"I move and speak based on facts and not emotion," the statement said. "I haven't made any comments because I am waiting on facts and the outcome of a meeting between community leaders and Barneys. Why am I being demonized, denounced and thrown on the cover of a newspaper for not speaking immediately?" he said, referring to local newspaper headlines.
Authorities: Suspect in wounding of 6 officers, including federal agent, surrenders in Calif.
ROSEVILLE, Calif. (AP) -- Police said a wanted parolee fired first in a shootout that left six officers injured and led to an hours-long standoff in a suburban Sacramento city before he surrendered.
Roseville police spokesman Lt. Cal Walstad said that one officer with a jaw wound and a federal agent shot in the leg remain hospitalized Saturday in serious condition. Four other Roseville officers injured by shrapnel were treated and released.
The suspect in the violent confrontation is a gang member with a criminal record that includes assault and carjacking. Samuel Nathan Duran, 32, was taken to the Placer County jail Saturday after being treated for scrapes and cuts after surrendering just after midnight.
"Last night our community experienced what can happen in any when a violent wanted felon is completely committed to not going back to jail," Police Chief Daniel Hahn said Saturday.
Duran was being held on a parole violation, but Hahn said he expected multiple charges of attempted murder would be added.
JFK's image, tested and sanctified, still shines 50 years after his assassination
BOSTON (AP) -- Four days a week, David O'Donnell leads a 90-minute "Kennedy Tour" around Boston that features stops at government buildings, museums, hotels and meeting halls.
Tour-goers from throughout the United States and abroad, who may see John F. Kennedy as inspiration, martyr or Cold War hero, hear stories of his ancestors and early campaigns, the rise of the Irish in state politics, the odd fact that Kennedy was the only president outlived by his grandmother.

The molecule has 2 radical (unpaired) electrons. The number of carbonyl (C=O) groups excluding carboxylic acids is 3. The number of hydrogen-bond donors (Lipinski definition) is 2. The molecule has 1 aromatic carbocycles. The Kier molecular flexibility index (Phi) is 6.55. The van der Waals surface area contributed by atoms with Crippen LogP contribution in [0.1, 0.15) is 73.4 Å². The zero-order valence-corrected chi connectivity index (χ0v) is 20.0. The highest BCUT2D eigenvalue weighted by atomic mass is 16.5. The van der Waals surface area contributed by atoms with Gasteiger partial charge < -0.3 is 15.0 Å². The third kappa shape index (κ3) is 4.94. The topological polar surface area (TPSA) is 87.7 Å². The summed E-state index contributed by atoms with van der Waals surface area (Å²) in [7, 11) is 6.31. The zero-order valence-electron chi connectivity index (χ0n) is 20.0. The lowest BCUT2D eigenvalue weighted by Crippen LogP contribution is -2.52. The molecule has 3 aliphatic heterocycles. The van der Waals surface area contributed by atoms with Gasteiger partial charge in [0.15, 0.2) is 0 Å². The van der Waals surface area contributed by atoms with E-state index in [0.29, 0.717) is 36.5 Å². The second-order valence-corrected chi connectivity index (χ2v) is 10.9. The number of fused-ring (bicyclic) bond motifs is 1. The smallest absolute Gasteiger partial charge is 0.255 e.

Yet at some point along the tour, inevitably, questions from the crowd shift from politics to gossip.
"Someone will ask, 'Did Jack Kennedy have an affair with Marilyn Monroe?' With this woman? That woman?" explains O'Donnell, who has worked for a decade in the city's visitors bureau. Those asking forgive the infidelities as reflecting another era, he says. "It's something people, in an odd way, just accept."
The Kennedy image, the "mystique" that attracts tourists and historians alike, did not begin with his presidency and is in no danger of ending 50 years after his death. Its journey has been uneven but resilient -- a young and still-evolving politician whose name was sanctified by his assassination, upended by discoveries of womanizing, hidden health problems and political intrigue, and forgiven in numerous polls that place JFK among the most beloved of former presidents.
Before killings and chase with hostages in trunk, Mojave Desert gunman's life began to unravel
RIDGECREST, Calif. (AP) -- Sergio Munoz was known around this small desert city to acquaintances as a personable dad, and to police for his long rap sheet.
In recent weeks, he began losing the moorings of a stable life -- his job, then his family. Kicked out of the house, he had been staying at a friend's place, using and dealing heroin.
Life fully unraveled when Munoz, with two hostages in his trunk, led officers on a wild chase Friday after killing a woman and injuring his crash-pad friend. He shot the friend after he had refused to join what Munoz planned would be a final rampage against police and "snitches."
Munoz knew the authorities well enough that after the initial, pre-dawn slaying he called one patrol officer's cellphone and announced that he wanted to kill all police in town. But because he would be outgunned at the station he would instead "wreak havoc" elsewhere, Kern County Sheriff Donny Youngblood said at a news conference Friday.
Munoz kept his word, first firing at drivers in Ridgecrest, according to police, then taking shots at pursuing officers and passing motorists during a chase along 30 miles of highway that runs through the shrub-dotted desert about 150 miles north of Los Angeles. He ran traffic off the road, firing at least 10 times at passing vehicles with a shotgun and a handgun, though no one was hurt.